Jack Canon's American Destiny

Friday, May 3, 2013

Widow Woman by Julia Tagliere (Excerpt 1)

Chapter One

The salt-bleached pavement unwound behind the brand-new ‘62 Dodge Dart 440 wagon, borrowed from our neighbor to save on the airfare to Minneapolis. His unexpected kindness eliminated our need to rent a car for all the driving we’d be doing over the next few days. Flying back would have been easier but I’d been in no condition to protest.

I fixed my attention out the window, counting the sooty, aging snow berms lining the roadside. My mother’s ashes, nestled in the urn at my feet, overshadowed everything as we made the one-way trip back to Graceville from her home in nearby tiny Cokato.

Tense and hungry, I rooted through my box of peanut M&M’s for a yellow one. I held it up to the window, masochistically focusing on the little makeshift sun that hurt my eyes almost as much as the blue sky.

I popped it into my mouth and Peter murmured, “Breakfast of champions,” and held out his hand. “Though Wheaties would be healthier.”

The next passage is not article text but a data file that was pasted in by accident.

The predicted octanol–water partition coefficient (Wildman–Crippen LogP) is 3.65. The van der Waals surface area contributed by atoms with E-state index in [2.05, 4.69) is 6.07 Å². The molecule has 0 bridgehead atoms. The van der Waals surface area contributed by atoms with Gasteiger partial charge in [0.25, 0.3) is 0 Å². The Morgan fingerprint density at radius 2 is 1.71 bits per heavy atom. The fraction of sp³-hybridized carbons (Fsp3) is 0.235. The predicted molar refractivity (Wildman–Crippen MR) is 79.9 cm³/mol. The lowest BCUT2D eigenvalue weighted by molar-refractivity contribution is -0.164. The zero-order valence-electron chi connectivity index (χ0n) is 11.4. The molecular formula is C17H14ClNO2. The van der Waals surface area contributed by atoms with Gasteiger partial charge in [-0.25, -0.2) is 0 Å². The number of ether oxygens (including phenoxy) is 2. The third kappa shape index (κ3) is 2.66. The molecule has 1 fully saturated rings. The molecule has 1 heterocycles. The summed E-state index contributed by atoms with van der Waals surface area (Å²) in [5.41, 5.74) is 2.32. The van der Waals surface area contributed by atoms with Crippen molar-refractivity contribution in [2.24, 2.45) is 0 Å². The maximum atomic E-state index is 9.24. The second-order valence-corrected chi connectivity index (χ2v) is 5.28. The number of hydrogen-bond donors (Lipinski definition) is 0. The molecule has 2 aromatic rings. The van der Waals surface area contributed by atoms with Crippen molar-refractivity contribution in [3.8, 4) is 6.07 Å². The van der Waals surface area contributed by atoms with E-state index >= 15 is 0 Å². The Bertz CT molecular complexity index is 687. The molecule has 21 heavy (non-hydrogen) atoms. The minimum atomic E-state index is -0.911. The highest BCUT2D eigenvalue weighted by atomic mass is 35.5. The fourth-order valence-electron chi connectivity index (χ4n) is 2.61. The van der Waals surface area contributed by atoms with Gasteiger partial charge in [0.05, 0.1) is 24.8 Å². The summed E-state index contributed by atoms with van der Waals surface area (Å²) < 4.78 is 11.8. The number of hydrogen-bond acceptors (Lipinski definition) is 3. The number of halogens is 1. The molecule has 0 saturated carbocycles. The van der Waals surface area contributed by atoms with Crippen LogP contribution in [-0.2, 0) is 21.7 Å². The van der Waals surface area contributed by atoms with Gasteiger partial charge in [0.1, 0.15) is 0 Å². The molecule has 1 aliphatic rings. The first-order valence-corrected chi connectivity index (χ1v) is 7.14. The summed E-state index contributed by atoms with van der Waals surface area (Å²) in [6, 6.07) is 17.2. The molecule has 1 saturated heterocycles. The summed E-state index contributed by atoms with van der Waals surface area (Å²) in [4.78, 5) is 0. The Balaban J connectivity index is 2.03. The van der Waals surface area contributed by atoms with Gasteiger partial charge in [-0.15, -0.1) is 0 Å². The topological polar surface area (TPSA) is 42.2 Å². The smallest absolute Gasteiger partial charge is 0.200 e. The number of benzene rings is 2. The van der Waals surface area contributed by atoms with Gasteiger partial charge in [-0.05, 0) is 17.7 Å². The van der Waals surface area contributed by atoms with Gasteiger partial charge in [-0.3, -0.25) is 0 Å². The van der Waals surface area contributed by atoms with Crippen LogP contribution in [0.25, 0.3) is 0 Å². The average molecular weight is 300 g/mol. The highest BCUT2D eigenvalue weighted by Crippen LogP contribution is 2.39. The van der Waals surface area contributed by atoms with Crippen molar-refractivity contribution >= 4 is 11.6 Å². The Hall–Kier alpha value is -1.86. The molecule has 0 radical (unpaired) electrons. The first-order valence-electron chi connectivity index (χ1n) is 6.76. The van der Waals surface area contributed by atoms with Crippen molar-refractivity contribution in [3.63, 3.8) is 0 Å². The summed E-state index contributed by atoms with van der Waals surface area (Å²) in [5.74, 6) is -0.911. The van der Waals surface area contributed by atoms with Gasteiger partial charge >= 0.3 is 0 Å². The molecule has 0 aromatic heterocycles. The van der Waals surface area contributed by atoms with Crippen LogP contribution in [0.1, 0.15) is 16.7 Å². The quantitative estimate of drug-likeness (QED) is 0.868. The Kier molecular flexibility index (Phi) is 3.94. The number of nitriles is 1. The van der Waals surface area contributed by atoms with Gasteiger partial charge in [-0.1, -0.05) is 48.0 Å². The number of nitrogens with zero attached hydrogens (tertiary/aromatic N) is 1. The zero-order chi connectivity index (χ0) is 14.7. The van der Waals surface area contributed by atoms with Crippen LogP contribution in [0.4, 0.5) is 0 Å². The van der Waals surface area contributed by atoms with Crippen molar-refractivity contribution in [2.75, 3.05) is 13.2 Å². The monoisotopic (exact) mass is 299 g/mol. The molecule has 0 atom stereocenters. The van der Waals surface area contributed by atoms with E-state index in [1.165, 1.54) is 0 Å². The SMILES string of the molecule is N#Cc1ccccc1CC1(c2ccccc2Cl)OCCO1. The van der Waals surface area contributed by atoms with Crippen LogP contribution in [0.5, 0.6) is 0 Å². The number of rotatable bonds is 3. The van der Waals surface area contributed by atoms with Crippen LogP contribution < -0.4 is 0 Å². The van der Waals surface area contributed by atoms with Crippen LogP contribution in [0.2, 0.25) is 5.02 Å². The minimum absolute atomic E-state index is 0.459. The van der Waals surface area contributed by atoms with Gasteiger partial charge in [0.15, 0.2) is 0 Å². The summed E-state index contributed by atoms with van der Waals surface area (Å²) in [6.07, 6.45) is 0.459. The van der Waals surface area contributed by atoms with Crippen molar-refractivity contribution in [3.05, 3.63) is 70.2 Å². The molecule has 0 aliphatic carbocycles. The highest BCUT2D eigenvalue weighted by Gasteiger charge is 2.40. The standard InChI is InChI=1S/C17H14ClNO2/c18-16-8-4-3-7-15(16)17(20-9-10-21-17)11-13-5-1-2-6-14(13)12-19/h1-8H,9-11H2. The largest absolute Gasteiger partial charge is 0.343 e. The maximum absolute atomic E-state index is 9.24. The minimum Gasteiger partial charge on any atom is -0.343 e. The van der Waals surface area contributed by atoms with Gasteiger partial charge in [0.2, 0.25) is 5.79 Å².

“At least it’s not a cigarette,” I said, dropping a red one into his open palm.

We shared the rest of the box in silence. I closed my eyes, but the memories relentlessly pinched and prodded at me:

The first desperate call from Catherine, Mom’s best friend.

The neighbors’ voices, urgent, in the background.

The endless long-distance wait for word.

Peter, across the room, not knowing how, or whether, to console me.

The second call. We lost her. She’s gone.


I turned my attention back to the window, concentrating on keeping my cheeks dry. I tried to doze, the slideshow of memories continuing their assault behind my eyelids.

First I heard Mom’s throaty laugh, erupting over one of her corny puns, shared around the bonfire. I closed my eyes, smelling the smoke. About to leave for college, I was scared; she was not.

“I’m so proud of you. You’re going to have such adventures. I wish I could go with you,” she whispered, hugging me fiercely.

The memory shifted to a sudden taste on my tongue of our regular weekend breakfasts: feasts of blueberry pancakes, burnt bacon, and inexhaustible chatter.

Mom’s last letter had arrived at our house in Nebraska the day she died.

Come home, Audrey. You can stay here for a few days until you figure things out with Peter. Even with Mom gone I’d still considered going back, to think things through. But could I call it home anymore without her there? There was always Catherine—